In this special Making Sen$e edition of Ask The Headhunter, Nick shares insider advice and contrarian methods about winning and keeping the right job, on one condition: that you, dear Making Sense reader, send Nick your questions about your personal challenges with job hunting, interviewing, networking, resumes, job boards or salary negotiations. No guarantees — just a promise to do his best to offer useful advice.
Question: I love your blog. I’ve been a follower for many years and always found your advice great while I was on the hiring side of the table. Now that I’m on the other side and getting a bit confused, I hope you can shed some light on my situation.
I’ve been job hunting for 10 months. In that time, I’ve set up my own consulting business, but continued to search. Interviews have been few and far between, but most have gone to three or four rounds.
The peculiar thing is when I ask if there are any concerns about progressing in the late stages, I often hear vague, conditional reservations like:
- “You have the industry knowledge and experience but… I’m just not sure about fit,” or
- “I’m just not sure you’d be happy with this or that mundane aspect of the role,” or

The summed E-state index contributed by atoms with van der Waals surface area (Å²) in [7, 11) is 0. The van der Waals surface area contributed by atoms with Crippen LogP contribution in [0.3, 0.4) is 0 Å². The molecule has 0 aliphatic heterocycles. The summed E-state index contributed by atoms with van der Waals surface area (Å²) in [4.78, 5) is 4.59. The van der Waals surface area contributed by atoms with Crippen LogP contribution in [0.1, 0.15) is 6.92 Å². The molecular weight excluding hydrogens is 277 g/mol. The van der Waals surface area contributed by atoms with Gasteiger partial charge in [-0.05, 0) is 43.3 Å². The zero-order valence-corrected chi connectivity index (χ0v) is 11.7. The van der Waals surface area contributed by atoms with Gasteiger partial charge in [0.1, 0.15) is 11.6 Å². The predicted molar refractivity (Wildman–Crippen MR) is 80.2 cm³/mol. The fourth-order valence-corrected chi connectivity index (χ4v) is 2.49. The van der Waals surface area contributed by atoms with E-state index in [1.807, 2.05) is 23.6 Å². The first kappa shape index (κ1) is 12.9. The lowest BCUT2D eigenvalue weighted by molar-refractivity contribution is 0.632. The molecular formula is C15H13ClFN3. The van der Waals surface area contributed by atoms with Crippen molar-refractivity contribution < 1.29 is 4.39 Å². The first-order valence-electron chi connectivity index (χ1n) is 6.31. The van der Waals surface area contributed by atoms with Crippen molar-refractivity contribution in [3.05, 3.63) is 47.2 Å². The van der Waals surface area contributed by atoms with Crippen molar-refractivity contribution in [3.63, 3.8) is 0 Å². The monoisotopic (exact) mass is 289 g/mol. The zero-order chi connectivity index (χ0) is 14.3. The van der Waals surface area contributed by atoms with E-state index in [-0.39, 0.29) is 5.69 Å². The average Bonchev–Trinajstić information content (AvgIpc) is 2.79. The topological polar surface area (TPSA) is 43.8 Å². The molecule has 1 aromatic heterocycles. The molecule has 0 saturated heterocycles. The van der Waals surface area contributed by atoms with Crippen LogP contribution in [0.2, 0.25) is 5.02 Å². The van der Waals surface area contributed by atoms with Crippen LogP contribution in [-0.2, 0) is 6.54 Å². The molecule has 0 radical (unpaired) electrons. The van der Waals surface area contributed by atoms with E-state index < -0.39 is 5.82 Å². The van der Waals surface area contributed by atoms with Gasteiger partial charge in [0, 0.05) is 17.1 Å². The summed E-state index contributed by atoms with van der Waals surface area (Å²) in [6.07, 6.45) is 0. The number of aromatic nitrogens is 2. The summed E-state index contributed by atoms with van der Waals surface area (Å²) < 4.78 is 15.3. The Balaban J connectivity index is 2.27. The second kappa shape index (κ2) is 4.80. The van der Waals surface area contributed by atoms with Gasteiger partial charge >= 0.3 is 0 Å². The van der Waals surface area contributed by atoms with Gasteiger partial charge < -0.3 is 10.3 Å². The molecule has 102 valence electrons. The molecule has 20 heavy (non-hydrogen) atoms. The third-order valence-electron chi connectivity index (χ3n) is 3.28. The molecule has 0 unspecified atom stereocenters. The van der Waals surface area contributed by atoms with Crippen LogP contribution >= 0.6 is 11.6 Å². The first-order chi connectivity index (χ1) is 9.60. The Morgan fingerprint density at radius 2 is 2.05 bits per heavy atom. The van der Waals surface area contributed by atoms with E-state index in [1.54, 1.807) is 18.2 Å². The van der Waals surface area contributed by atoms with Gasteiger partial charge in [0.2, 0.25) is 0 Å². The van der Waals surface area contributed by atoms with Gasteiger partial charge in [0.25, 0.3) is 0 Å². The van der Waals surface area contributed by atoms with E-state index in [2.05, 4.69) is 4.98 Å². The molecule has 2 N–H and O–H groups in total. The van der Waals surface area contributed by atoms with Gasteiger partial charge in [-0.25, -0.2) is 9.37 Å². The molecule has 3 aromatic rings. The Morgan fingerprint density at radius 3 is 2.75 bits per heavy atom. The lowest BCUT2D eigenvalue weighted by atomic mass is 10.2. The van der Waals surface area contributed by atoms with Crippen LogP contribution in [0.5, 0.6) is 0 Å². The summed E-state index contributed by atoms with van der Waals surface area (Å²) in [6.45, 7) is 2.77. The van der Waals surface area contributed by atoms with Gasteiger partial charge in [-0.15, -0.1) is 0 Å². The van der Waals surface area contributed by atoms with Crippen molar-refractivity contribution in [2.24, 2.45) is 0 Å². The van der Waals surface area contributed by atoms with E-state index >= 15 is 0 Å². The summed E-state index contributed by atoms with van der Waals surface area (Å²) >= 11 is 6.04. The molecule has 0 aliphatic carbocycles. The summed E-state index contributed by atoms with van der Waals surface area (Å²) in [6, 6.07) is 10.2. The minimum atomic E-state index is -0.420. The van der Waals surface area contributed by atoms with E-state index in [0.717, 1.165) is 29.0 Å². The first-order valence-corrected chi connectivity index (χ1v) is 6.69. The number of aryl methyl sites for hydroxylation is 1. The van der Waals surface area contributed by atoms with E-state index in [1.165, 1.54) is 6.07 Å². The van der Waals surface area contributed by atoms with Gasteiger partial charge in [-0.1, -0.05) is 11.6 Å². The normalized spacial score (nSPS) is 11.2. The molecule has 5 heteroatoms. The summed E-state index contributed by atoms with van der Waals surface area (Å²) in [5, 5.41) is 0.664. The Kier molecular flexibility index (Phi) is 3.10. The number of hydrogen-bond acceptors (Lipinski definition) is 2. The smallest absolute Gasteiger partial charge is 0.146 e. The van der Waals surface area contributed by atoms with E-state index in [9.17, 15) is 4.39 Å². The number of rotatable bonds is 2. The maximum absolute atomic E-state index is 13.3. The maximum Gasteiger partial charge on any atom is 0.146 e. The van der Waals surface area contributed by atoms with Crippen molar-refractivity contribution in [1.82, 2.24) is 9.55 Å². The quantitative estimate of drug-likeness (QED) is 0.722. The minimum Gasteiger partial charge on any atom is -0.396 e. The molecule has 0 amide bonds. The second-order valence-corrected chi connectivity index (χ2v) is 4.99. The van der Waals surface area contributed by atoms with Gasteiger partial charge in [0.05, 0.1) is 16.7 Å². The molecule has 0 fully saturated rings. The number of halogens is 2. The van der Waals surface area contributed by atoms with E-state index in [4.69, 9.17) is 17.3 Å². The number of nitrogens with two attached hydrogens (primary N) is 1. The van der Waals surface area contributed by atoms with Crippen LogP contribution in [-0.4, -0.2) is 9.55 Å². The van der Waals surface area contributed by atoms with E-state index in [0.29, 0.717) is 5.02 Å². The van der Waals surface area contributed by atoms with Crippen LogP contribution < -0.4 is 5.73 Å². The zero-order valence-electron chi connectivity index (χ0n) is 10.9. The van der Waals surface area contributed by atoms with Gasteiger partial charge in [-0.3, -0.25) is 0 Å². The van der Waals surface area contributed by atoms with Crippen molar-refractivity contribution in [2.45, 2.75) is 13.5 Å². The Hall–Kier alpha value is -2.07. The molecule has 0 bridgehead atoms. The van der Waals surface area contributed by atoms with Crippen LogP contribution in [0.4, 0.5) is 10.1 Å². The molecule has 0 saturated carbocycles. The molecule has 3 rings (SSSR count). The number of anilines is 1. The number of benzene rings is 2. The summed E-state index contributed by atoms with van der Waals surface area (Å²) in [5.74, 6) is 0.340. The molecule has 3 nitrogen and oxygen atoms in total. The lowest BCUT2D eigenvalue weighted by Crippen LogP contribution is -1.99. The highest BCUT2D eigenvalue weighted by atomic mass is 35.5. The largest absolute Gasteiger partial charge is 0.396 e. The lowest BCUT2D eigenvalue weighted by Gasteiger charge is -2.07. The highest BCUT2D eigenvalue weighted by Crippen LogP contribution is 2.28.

- “We’re all for personal development, but I need someone who will stick with the team.”
Is this some kind of new concept or secret code in hiring language? Isn’t this type of assessment too subjective to be of value? Provided all the players are qualified and experienced, who really knows how the team dynamic will work out?
So my question is twofold: What do you think it means? And is there a constructive way to counterbalance or overcome this type of concern?
Nick Corcodilos: When an employer interviews you for a job, you have an obligation to give useful responses. Likewise, when an employer rejects you, they are obligated to give you useful reasons. Employers who argue with that reveal a double standard.
The reasons for rejection you’ve been given are not useful. (See “Will employers explode if you squeeze them for interview feedback?”) But I think there’s more to it. You have to step back and consider the baseline odds that any interview you go on is with a company and manager who is ready to hire anyone.
Regardless of your skills and attributes, their readiness to take action overshadows everything else. In my experience, few interviewers are ready to make a hire. They’re tire-kickers. So, sadly, most interviews are doomed — and folks like you try to attribute it (naturally) to something they said or did or to some failure of their own.
Most of the time, it’s just not a real opportunity. I don’t mean it’s a fake job — I mean the employer just isn’t ready to hire for any of a number of reasons. So the “reasons” they give are not useful. The emotional cost of this to the job applicant can be huge. Discouragement. Loss of confidence. Confusion. Self-doubt.
The only way I know to deal with this is to control the interview and to test the employer. I think the simplest, most honest and direct way to do it is like this. Ask: